That elemental spirit can be heard on 122 BPM: The Birth of House Music, a recent 3-CD set compiled and mixed by Jerome Derradji. A student of the style who calls Chicago home, Derradji digs deep into history to present house as a simultaneously sparkling and ramshackle project that developed over time. From the start, pride of place goes to tracks that survey what it means to "jack" - a method of dancing that involves bucking one's body (or at least attempting to) in the fitful, collapsing, fold-up mode of a jackknife.

The set begins with musical agitations delivered by way of Jackmaster, a track dating back to 1987 and credited to Mr Lee & Kompany, who knew more than most how to make machines seethe. As matters have progressed only a few minutes later, a voice wielded by Mitchbal & The Housemaster coos "when I hear the music, that house music, I go crazy, shot - I get hot, I start jackin' my body and I just can't stop".

Indeed, there's a sense of unbridled, uncontrollable energy in Chicago house that owes its genesis to after-hours parties in inner-city dance clubs (including The Warehouse, the source of the genre's name). Such were the settings integral to establishing the strangely alien and yet somehow also accommodating sense of atmosphere at play in tracks like The Jackin' Zone, which functions like an internal monologue transmitted from the head of someone either out of his mind or in uncommon touch with his innermost thoughts - or both. "You have just entered a dimension of sound, a dimension of body movement," goes the spoken intro. "There's no going back, only forward."

Tales of inventive nights when such wisdom reigned remain, even if mostly in the romantic amber glow of history. But the spirit of Chicago house thrives. Elements of the music have been revived in contemporary sounds that catalyse dance clubs around the world, from London to Berlin to anywhere, really, where a liking for sensuousity and space has introduced itself into the formula for dance music that can be as suggestive as it is straightforward.

The spirit lives on in Chicago too, though in different forms. One of them, the newest and most notable, goes by the name of "footwork", in reference to the mode of dancing it engenders. (Imagine a futuristic octopus in a cartoon dangling its legs and floating a few inches above the ground, and you begin to get a sense of what footwork dancing is like. Really, look it up on YouTube.)

The music for footworking has travelled beyond Chicago mainly on curious compilations until the past few months, when the notion of the full and proper footwork "album" has gained some currency. The first of the recent wave was Traxman's Da Mind of Traxman, which begins with a prototypical track called Footworkin' on Air: beneath the twinned sounds of an African thumb piano and a slow-rolling synth that levitate up top, a dance beat scatters and abstracts down below, in complicated patterns that somehow cohere into something groovy and forthright.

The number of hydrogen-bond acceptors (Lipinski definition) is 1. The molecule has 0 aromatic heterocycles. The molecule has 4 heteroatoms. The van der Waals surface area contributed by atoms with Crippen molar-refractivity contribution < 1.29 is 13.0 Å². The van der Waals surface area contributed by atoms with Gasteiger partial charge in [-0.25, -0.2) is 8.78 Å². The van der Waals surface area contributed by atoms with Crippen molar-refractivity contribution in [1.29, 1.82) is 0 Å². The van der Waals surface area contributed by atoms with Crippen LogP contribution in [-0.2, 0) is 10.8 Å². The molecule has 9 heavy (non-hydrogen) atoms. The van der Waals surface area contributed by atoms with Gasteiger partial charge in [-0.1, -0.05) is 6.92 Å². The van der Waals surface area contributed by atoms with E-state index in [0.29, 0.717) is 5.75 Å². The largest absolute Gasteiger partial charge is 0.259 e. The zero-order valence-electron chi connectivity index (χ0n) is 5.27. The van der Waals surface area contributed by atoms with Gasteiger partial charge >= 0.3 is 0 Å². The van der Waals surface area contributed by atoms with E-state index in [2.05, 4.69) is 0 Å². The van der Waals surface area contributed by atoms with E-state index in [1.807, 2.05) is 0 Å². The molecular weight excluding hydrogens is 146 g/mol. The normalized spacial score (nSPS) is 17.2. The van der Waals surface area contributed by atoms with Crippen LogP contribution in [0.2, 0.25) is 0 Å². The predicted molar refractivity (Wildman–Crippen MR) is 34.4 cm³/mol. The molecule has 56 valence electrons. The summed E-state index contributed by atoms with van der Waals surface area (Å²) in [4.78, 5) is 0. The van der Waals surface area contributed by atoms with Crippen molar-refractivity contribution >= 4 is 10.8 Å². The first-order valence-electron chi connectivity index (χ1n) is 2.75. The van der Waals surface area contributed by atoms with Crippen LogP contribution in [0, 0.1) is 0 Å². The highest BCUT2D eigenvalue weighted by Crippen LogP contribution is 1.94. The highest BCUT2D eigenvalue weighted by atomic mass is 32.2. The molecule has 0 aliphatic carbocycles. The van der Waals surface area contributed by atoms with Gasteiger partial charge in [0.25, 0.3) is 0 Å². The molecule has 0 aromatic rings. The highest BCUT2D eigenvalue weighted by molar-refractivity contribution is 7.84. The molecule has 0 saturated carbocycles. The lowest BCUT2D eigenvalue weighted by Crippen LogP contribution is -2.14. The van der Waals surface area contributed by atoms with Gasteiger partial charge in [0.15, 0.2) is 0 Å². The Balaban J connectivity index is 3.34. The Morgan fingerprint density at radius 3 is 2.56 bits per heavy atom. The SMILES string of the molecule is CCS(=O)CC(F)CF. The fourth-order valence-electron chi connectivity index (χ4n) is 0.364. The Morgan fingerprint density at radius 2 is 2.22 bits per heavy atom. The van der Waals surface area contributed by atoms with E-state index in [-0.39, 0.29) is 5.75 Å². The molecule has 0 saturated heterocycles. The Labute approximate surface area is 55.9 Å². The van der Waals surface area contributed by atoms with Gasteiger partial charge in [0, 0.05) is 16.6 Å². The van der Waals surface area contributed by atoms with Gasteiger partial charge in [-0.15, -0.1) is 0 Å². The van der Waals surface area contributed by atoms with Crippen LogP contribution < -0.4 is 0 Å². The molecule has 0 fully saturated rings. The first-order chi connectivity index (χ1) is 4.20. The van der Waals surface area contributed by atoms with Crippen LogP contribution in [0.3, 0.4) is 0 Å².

It's all intriguingly spacious and strange, with a habit for vocal samples that fix on a stutter or a single snippet of an utterance and then repeat it until otherwise standard speech starts to sound otherworldly. It happens in high supply on another hallmark album, DJ Rashad's Teklife Vol. 1: Welcome to the Chi, which highlights footwork's links to the swagger and strut of hip-hop.

It also works its way, less so but with a more lasting sense of subtlety, into the best of the new Chicago footwork albums, The Space Zone by Young Smoke. He's young - just 18 when the album came out and all of 19 now - but Young Smoke presents a widescreen vision that enlists footwork as a sort of soundtrack for an imagined sci-fi fantasia. The whole album sticks to a unified musical theme that draws on vintage sensations of "space music" and burns extra thrusters toward a new version to take its place.

It's spelt out in the song titles - Traps in Space, Destroy Him, My Robots, Alien Pad, Lazer Hornz. But it's even more clearly communicated in a sparse, spare, radically strange but also studious sound that seems to appreciate its roots in the origins of Chicago house without miring itself in the past. It shows respect, and a worthwhile lack-of-respect, where all respect is due.

Andy Battaglia is a New York-based writer whose work appears in The Wall Street Journal, The Wire and Spin.